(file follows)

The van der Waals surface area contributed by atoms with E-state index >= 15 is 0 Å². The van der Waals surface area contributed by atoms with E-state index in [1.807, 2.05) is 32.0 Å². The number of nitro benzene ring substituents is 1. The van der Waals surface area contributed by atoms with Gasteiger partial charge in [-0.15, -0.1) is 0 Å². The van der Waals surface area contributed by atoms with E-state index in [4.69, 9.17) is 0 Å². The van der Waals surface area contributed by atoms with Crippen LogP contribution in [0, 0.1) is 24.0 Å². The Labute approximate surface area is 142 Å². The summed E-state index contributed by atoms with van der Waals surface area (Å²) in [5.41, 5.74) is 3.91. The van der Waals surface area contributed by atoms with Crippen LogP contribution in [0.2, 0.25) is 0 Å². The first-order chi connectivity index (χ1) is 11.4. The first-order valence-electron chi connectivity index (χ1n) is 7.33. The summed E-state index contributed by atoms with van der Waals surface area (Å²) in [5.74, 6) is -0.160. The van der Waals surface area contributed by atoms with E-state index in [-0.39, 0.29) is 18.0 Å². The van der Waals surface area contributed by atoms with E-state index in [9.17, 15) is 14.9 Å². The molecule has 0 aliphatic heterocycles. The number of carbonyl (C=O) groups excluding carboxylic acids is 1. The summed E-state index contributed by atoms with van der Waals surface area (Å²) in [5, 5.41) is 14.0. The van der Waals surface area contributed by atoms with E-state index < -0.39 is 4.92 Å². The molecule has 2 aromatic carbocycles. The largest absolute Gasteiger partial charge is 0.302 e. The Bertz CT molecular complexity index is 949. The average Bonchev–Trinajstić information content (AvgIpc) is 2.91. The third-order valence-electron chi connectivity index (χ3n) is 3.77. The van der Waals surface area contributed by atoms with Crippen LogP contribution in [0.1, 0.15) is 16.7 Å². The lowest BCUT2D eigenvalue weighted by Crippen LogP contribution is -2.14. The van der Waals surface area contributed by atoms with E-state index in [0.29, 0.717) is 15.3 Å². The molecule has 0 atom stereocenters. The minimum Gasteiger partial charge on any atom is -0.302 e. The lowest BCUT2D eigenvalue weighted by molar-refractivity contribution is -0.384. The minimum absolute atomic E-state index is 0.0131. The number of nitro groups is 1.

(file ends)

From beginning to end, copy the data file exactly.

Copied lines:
The van der Waals surface area contributed by atoms with E-state index >= 15 is 0 Å². The van der Waals surface area contributed by atoms with E-state index in [1.807, 2.05) is 32.0 Å². The number of nitro benzene ring substituents is 1. The van der Waals surface area contributed by atoms with Gasteiger partial charge in [-0.15, -0.1) is 0 Å². The van der Waals surface area contributed by atoms with E-state index in [4.69, 9.17) is 0 Å². The van der Waals surface area contributed by atoms with Crippen LogP contribution in [0, 0.1) is 24.0 Å². The Labute approximate surface area is 142 Å². The summed E-state index contributed by atoms with van der Waals surface area (Å²) in [5.41, 5.74) is 3.91. The van der Waals surface area contributed by atoms with Crippen LogP contribution in [0.2, 0.25) is 0 Å². The first-order chi connectivity index (χ1) is 11.4. The first-order valence-electron chi connectivity index (χ1n) is 7.33. The summed E-state index contributed by atoms with van der Waals surface area (Å²) in [5.74, 6) is -0.160. The van der Waals surface area contributed by atoms with E-state index in [-0.39, 0.29) is 18.0 Å². The van der Waals surface area contributed by atoms with E-state index in [9.17, 15) is 14.9 Å². The molecule has 0 aliphatic heterocycles. The number of carbonyl (C=O) groups excluding carboxylic acids is 1. The summed E-state index contributed by atoms with van der Waals surface area (Å²) in [5, 5.41) is 14.0. The van der Waals surface area contributed by atoms with E-state index < -0.39 is 4.92 Å². The molecule has 2 aromatic carbocycles. The largest absolute Gasteiger partial charge is 0.302 e. The Bertz CT molecular complexity index is 949. The average Bonchev–Trinajstić information content (AvgIpc) is 2.91. The third-order valence-electron chi connectivity index (χ3n) is 3.77. The van der Waals surface area contributed by atoms with Crippen LogP contribution in [0.1, 0.15) is 16.7 Å². The lowest BCUT2D eigenvalue weighted by Crippen LogP contribution is -2.14. The van der Waals surface area contributed by atoms with E-state index in [0.29, 0.717) is 15.3 Å². The molecule has 0 atom stereocenters. The minimum Gasteiger partial charge on any atom is -0.302 e. The lowest BCUT2D eigenvalue weighted by molar-refractivity contribution is -0.384. The minimum absolute atomic E-state index is 0.0131. The number of nitro groups is 1.